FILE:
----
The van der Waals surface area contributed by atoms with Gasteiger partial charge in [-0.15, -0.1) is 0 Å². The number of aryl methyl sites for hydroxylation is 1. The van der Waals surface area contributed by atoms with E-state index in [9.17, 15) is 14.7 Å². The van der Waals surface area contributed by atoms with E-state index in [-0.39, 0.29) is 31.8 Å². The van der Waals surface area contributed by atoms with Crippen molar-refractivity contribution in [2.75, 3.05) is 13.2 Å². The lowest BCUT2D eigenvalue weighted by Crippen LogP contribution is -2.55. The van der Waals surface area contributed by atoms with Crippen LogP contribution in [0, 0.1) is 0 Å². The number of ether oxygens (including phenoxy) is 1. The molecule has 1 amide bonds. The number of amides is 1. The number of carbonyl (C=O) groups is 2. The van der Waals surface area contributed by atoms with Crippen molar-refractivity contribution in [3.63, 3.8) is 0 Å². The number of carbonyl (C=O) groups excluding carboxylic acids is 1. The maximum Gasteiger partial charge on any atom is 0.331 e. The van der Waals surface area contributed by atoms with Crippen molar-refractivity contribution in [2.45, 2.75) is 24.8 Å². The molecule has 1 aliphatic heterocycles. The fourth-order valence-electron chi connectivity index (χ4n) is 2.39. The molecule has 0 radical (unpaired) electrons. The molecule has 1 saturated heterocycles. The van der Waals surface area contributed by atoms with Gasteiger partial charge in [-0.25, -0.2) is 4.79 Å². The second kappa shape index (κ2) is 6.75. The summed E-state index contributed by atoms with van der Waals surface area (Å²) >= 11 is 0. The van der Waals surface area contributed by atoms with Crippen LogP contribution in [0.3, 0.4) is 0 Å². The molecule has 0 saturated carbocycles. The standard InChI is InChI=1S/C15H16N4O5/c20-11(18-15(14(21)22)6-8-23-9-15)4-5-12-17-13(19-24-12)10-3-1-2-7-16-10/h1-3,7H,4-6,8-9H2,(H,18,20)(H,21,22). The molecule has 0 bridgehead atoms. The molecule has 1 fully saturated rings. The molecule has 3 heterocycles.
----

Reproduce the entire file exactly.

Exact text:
The van der Waals surface area contributed by atoms with Gasteiger partial charge in [-0.15, -0.1) is 0 Å². The number of aryl methyl sites for hydroxylation is 1. The van der Waals surface area contributed by atoms with E-state index in [9.17, 15) is 14.7 Å². The van der Waals surface area contributed by atoms with E-state index in [-0.39, 0.29) is 31.8 Å². The van der Waals surface area contributed by atoms with Crippen molar-refractivity contribution in [2.75, 3.05) is 13.2 Å². The lowest BCUT2D eigenvalue weighted by Crippen LogP contribution is -2.55. The van der Waals surface area contributed by atoms with Crippen LogP contribution in [0, 0.1) is 0 Å². The number of ether oxygens (including phenoxy) is 1. The molecule has 1 amide bonds. The number of amides is 1. The number of carbonyl (C=O) groups is 2. The van der Waals surface area contributed by atoms with Crippen molar-refractivity contribution in [3.63, 3.8) is 0 Å². The number of carbonyl (C=O) groups excluding carboxylic acids is 1. The maximum Gasteiger partial charge on any atom is 0.331 e. The van der Waals surface area contributed by atoms with Crippen molar-refractivity contribution in [2.45, 2.75) is 24.8 Å². The molecule has 1 aliphatic heterocycles. The fourth-order valence-electron chi connectivity index (χ4n) is 2.39. The molecule has 0 radical (unpaired) electrons. The molecule has 1 saturated heterocycles. The van der Waals surface area contributed by atoms with Gasteiger partial charge in [-0.25, -0.2) is 4.79 Å². The second kappa shape index (κ2) is 6.75. The summed E-state index contributed by atoms with van der Waals surface area (Å²) >= 11 is 0. The van der Waals surface area contributed by atoms with Crippen LogP contribution in [0.3, 0.4) is 0 Å². The molecule has 0 saturated carbocycles. The standard InChI is InChI=1S/C15H16N4O5/c20-11(18-15(14(21)22)6-8-23-9-15)4-5-12-17-13(19-24-12)10-3-1-2-7-16-10/h1-3,7H,4-6,8-9H2,(H,18,20)(H,21,22). The molecule has 0 bridgehead atoms. The molecule has 1 fully saturated rings. The molecule has 3 heterocycles.